In general, marble can add beauty and elegance to your kitchen for many years to come. Like this one from Caesarstone and @threebirdsrenovations.
While I do love I do love a touch of marble in a backsplash, perhaps mixed with another material such as glass, it isn’t my first recommendation for a kitchen countertop material. Using marble in areas where splatter is unlikely is fine. This gives your kitchen a high-end flourish while complementing a range of other natural or manufactured materials.
In my experience, I tend to like other countertop materials that are just as appealing to the eye, yet easier to take care of. You may have heard that you have to be careful with marble countertops. That’s because marble is a metamorphic rock that started as limestone and gained its lustrous look over millions of years of heat and enormous pressure. The limestone characteristics make it susceptible to damage by acids like the juice of lemons or tomatoes. That’s where durability issues come in. And because it is softer than granite and other finishes, it stains more easily, too. As far as maintenance goes, marble is sealed when it is first installed and the homeowner should apply a new sealer every year.
The Value of Personality
Unfortunately, in my experience, no matter how careful you are about using cutting boards and how quickly you wipe up spills, your marble countertop will eventually show signs of wear. Every surface is susceptible to scratches and etching, but I’ve found marble shows abrasions more quickly than granite and other countertop materials.
That doesn’t mean the surface is ruined! Most marble-lovers accept the new imperfections as signs of a lived-in kitchen. Their countertops are personalized with memories of good times and delicious meals.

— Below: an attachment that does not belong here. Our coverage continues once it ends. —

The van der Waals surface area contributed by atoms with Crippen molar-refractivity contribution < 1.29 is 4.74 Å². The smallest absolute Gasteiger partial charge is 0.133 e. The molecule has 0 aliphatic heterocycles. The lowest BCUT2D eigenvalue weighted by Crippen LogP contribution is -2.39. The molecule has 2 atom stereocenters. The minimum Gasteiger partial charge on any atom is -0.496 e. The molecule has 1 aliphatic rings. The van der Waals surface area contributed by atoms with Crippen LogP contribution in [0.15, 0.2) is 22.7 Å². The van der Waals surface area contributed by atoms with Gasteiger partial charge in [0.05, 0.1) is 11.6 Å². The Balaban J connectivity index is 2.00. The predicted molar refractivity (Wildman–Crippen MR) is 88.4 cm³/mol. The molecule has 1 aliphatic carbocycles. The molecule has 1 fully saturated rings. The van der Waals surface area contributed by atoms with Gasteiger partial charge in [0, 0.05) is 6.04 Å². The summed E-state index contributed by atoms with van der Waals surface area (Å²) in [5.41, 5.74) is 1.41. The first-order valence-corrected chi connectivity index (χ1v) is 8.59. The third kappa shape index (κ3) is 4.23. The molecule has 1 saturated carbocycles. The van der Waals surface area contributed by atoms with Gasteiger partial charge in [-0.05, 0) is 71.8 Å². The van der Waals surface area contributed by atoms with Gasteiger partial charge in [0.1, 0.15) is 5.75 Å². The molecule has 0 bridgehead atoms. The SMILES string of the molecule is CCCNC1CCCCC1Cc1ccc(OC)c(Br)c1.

Color And Finish
Marble can also be economical. Carrera marble is among the least expensive stone surfaces, although there are different grades and price points. Although marble can come in shades of black, green and pink, Carrera is most often white or gray with soft veins. Calacatta offers a white background with warmer veins of golds and browns. This image from Marble.com, helps illustrate the difference between the two.
Most homeowners choose a “honed” finish, which is created by sanding and creates a softer look that more easily hides blemishes. A polished finish is highly reflective and shows off the stone’s character, as well as every slip of a paring knife and stain of red wine.
When you design your kitchen, you aren’t restricted to just one surface material for counters. You may choose a durable granite or quartz for the areas where you do most of your cooking, and order marble for the island or the area you will use for baking. A combination like that creates visual interest, saves money and elevates a kitchen from nice to spectacular.